With Mothers’ Day so close in the rearview mirror, let’s take one more look at motherhood with a notion we owe to none other than Gloria Steinem. Her term is the “good enough mother” and arises in her description of her own mother, Ruth. In her book, Outrageous Acts and Everyday Rebellions, Steinem portrays her childhood growing up with a mother who suffered debilitating mental illness. From an early age, Steinem took care of herself and her mother.
Her reality made all the more striking her use of the term “good enough mother” to apply to her own mother. She wrote that far from having to be perfect or even great, a mother just has to be good enough…good enough to launch a loving, responsible, productive child/adult.
A good enough mother
While holding that thought, I encourage you simultaneously to engage another consideration: perfection. If I had a room full of 100 parents … of 100,000 parents … and I asked folks to raise their hands if they are a perfect parent, I can guarantee that not one hand would go up. That is because, however good we might look from the outside, we know deep in our hearts, each of us knows we are NOT perfect. So, here’s the real question: knowing that we are NOT perfect parents, understanding that we are flawed, why are we so distressed when we mess up? Were we thinking we weren’t ever going to make mistakes?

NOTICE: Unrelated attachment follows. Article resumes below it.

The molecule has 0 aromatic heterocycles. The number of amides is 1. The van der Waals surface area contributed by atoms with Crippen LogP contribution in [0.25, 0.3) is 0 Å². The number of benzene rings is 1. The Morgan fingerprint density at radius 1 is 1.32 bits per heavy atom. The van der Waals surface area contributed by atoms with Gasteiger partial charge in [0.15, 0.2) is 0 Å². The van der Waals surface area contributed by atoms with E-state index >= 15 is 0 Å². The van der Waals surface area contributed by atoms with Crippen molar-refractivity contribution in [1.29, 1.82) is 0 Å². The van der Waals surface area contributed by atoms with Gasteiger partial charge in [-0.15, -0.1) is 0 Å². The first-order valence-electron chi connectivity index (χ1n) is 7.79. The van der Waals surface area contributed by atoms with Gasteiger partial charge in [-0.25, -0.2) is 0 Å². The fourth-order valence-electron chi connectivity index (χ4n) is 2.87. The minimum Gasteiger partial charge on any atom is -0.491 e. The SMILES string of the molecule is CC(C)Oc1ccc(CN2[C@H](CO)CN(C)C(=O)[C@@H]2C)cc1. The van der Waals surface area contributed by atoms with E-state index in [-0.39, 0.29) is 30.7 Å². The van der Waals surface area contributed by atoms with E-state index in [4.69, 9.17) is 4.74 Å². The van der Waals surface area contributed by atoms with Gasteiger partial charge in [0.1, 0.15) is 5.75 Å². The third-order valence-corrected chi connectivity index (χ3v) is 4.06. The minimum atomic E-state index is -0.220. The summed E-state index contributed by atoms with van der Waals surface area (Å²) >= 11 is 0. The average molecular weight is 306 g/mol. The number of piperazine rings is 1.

I speak with families in coaching all the time and when they share ways in which, honestly, they’ve messed up, I NEVER hear anyone speaking of it dismissively, “Oh well, it doesn’t matter!” I believe that we all lament when we get it wrong, probably because we know that our parenting work is important, really important. Alas, far too often I hear parents whipping themselves, raking themselves over the coals about what they should have known, what they should have done, how they ought to be different… and mostly to no productive end.
While we’re on the topic of perfection, researchers who study it suggest that it tends to run in families. Maybe there are elements which are inheritable but more likely, unrelenting self-expectations arise from modeling adults who set such expectations on themselves. When you make a mistake, look less-than-your-best, flub up on something important, I wonder what response your kids hear. Is it one which sets up learning, improving, being kind to yourself? Is it one you’d want them to emulate?
And so it has set me to wondering if there might be a balance we need to work toward: a mindset that says, “I know I’m not perfect. I know I get it wrong sometimes. I believe that I’ll do my best which, I’m pretty sure, will result in being a “good enough mother.”
A good enough mother.
I’ll bet you’re already there!